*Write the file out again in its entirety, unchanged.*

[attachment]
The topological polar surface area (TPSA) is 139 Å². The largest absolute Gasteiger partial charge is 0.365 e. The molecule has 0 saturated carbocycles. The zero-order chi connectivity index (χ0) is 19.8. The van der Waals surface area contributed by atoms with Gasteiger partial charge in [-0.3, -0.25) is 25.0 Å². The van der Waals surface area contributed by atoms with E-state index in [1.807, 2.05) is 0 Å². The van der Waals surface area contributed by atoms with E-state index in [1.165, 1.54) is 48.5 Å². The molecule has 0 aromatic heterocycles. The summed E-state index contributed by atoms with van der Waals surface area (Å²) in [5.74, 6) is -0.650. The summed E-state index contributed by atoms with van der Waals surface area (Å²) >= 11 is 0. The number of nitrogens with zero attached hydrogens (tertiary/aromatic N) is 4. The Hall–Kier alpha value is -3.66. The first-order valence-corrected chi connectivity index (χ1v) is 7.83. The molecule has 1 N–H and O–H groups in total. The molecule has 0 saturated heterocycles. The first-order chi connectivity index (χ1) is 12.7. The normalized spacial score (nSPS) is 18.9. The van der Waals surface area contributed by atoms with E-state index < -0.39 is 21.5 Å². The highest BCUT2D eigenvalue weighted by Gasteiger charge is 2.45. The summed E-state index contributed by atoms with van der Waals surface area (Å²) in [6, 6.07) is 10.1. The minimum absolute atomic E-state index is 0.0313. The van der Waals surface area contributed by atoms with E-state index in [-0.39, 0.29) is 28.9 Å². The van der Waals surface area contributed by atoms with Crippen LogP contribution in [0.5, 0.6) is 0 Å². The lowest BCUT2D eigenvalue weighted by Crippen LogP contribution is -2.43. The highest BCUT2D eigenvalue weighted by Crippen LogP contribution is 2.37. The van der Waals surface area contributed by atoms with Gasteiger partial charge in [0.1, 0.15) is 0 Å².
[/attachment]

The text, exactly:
The topological polar surface area (TPSA) is 139 Å². The largest absolute Gasteiger partial charge is 0.365 e. The molecule has 0 saturated carbocycles. The zero-order chi connectivity index (χ0) is 19.8. The van der Waals surface area contributed by atoms with Gasteiger partial charge in [-0.3, -0.25) is 25.0 Å². The van der Waals surface area contributed by atoms with E-state index in [1.807, 2.05) is 0 Å². The van der Waals surface area contributed by atoms with E-state index in [1.165, 1.54) is 48.5 Å². The molecule has 0 aromatic heterocycles. The summed E-state index contributed by atoms with van der Waals surface area (Å²) in [5.74, 6) is -0.650. The summed E-state index contributed by atoms with van der Waals surface area (Å²) >= 11 is 0. The number of nitrogens with zero attached hydrogens (tertiary/aromatic N) is 4. The Hall–Kier alpha value is -3.66. The first-order valence-corrected chi connectivity index (χ1v) is 7.83. The molecule has 1 N–H and O–H groups in total. The molecule has 0 saturated heterocycles. The first-order chi connectivity index (χ1) is 12.7. The normalized spacial score (nSPS) is 18.9. The van der Waals surface area contributed by atoms with E-state index < -0.39 is 21.5 Å². The highest BCUT2D eigenvalue weighted by Gasteiger charge is 2.45. The summed E-state index contributed by atoms with van der Waals surface area (Å²) in [6, 6.07) is 10.1. The minimum absolute atomic E-state index is 0.0313. The van der Waals surface area contributed by atoms with E-state index in [-0.39, 0.29) is 28.9 Å². The van der Waals surface area contributed by atoms with Crippen LogP contribution in [0.5, 0.6) is 0 Å². The lowest BCUT2D eigenvalue weighted by Crippen LogP contribution is -2.43. The highest BCUT2D eigenvalue weighted by Crippen LogP contribution is 2.37. The van der Waals surface area contributed by atoms with Gasteiger partial charge in [0.1, 0.15) is 0 Å².